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Lessons to learn from Las Vegas Sevens


UNLVtickets_logo_USA7sFiji triumphed again in Las Vegas over the weekend with both South Africa and New Zealand failing to make the Cup Final. That Sevens rugby is on a high with the Olympics coming up later this year is an understatement but there are lessons to learn from the last tournament and Benedict is looking at what we should be learning from the Las Vegas Sevens…

Rugby still unites in the world of sevens – The Fijians where back in camp after Hurricane Winston. The aim to play was able to galvanise not just the players but also the people at home who followed the game. The theme as they left Fiji was to resemble strength over the disaster. Rugby players and fans all over the world united in different ways to help the Fijians.

A tough route to the final was not enough to stop them as they gave everything they had. At the end the Fijians managed to pip the Australians in the final. A game they looked set to lose. They then held a sign to some of their fans and to the world which said; ‘We are stronger than Winston’. It was a devastating natural disaster which affected some of the players and it is good to see them still show up, show case their talent and win the tournament. Well done Fiji, thank you rugby.

The officials will cost someone a medal – The referees are just not being consistent enough. From the supposed no arms tackle against the Blitzboks to the dubious calls that contributed to the loss of the Argentinians against the All Blacks there is a serious problem. Officials have contributed to result and outcomes in the entire series so far and they need to find a solution to rather not be the focal point of the game.

The world will be watching football and just as fans mourn and complain at how fragile, disappointed and unacceptable the simulation in football is. Rugby is set to provide the ultimate failure of officials in a game. Las Vegas 7s was also a highlight of the role officials’ play and at the rate this is all going someone will be very disappointed and could result in a lot more than angry press conferences should there be costly mistakes.

World rugby must stand up and fix this mess now rather than after the Olympics.

Transition from 15s to 7s – The stars that continue to descend upon the circuits from the 15s games have managed to raise both eye brows and produce a few smiles for many a fan. The biggest names at the Las Vegas 7s were Bryan Habana, Quade Cooper and Liam Messam. All three found it difficult to adapt to the new sport. 7s is now a different sport and requires a high level of specialisation. 15s players have carried over their strengths and weaknesses over to the code but managed to battle.

Quade Cooper had a true shocking game in the final. Came on when Australia looked set to win with a 15-0 lead but missed easy tackles, showed poor tackling technique and his handling errors led to the tries Fiji needed to win. Bryan Habana was a lot quieter. He managed to be introduced slowly into the game and may not have had the desired effect many expected.

The same can be said about Liam Messam who looked slow and slightly out of shape for the code. It could be costly to take a bunch of 15s stars to the Olympics considering the evidence of their poor showings.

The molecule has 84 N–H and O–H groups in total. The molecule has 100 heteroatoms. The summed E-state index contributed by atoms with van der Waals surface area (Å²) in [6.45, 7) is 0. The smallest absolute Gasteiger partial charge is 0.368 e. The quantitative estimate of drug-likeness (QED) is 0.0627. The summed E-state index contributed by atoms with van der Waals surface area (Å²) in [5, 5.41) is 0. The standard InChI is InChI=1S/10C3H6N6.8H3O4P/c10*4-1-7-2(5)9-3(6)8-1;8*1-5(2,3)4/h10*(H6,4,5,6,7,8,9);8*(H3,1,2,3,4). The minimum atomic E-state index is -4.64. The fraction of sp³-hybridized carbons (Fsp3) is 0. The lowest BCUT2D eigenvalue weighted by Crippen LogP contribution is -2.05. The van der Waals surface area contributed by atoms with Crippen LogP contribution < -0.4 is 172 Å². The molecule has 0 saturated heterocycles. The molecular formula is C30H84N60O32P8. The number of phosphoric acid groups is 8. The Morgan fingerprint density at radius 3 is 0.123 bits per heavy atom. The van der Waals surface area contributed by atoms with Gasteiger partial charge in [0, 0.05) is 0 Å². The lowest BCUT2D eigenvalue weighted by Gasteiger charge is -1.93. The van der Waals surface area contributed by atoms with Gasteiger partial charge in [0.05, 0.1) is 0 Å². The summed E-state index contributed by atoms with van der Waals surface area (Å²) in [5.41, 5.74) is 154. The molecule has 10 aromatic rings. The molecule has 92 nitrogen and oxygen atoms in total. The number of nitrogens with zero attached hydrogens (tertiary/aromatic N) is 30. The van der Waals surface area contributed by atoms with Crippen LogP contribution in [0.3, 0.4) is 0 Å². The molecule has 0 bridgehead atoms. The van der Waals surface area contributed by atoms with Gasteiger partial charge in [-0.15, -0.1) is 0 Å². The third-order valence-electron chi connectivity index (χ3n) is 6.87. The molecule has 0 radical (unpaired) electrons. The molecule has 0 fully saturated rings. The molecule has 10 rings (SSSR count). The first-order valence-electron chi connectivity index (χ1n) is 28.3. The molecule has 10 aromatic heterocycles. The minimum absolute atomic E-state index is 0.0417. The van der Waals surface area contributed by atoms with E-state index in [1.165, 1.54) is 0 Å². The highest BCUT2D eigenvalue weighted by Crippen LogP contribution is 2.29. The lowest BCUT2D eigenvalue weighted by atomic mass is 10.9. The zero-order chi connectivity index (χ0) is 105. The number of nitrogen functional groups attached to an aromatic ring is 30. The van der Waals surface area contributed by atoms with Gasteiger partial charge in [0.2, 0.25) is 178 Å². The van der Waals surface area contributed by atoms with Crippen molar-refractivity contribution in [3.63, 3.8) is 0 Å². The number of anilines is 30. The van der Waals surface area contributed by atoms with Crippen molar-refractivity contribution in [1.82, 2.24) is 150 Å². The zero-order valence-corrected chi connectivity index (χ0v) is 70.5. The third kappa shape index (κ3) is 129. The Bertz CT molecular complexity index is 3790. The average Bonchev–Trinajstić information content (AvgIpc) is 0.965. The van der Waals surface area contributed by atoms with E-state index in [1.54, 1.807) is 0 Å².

Anyone can beat anyone? Kenya sent shockwaves when they sent the All Black 7s reeling as they thumped the All Blacks 7s 22-0. It was a surprising result. The Canadians also managed to produce a clinical performance as they beat an England side that had their worst tournament since 2008. The following day it became even more surprising as Kenya slumped to a defeat against Japan.

The Japanese playing some smart rugby that was rewarded with a sleek last minute try. The game is so beautiful that any of the sides on their day can beat anyone. Official forbid there will be a lot more shockers on the cards in the months to come and the sevens game is well embraced, fast paced and easily the game everyone can thrive at. 

Seabelo Senatla is a star – The Stormers player has been at the peak of his powers this year and will be a shining light in the years to come in the 15s game.

For now, he is the boosting chance for the Blitzboks to get gold at the Olympics. Now second on the all-time try scoring list for the SA side with 127 after an impressive 11 tries the speedster may very well break the try scoring record before giving 15s a full go. South Africa has a gem and he has to be well looked after. The Seabelo star continues to shine brightly!

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  1. The 7s refereeing is as crooked as it comes, Blitzboks again on the wrong end of dodgy refereeing. No arms tackle my ass…

    World Rugby, get that corruption unit up and running, asap. These referee decisions that decide the outcome of 7s games is raising a stink of note. You cannot have shit like this in the first Olympic participation.

  2. @Craven: Harsh to tar all the 7’s refs with the same brush. Many of them are very good {our Rasta among them) but I can see why you were pissed off. Who was that guy reffing the Blitzbokke v Aus game? What are his credentials for reffing such an important match and 2 penalty tries? WTF – are the rules for awarding a penalty try different in 7’s? Thank you Fiji – would have been a travesty if the Aussies had gone on to win the tournament.

  3. @out wide:

    I hear you out wide, thing is, more and more sports are now found to not be immune to cheating, corruption, etc. What makes us think our beloved sport is beyond reproach? Should we not actively start investigating game changing decisions by referees instead of sweeping it under the rug? Or do we wait until the bomb bursts, like it did in cricket and cycling, and we loose lots of credibility?

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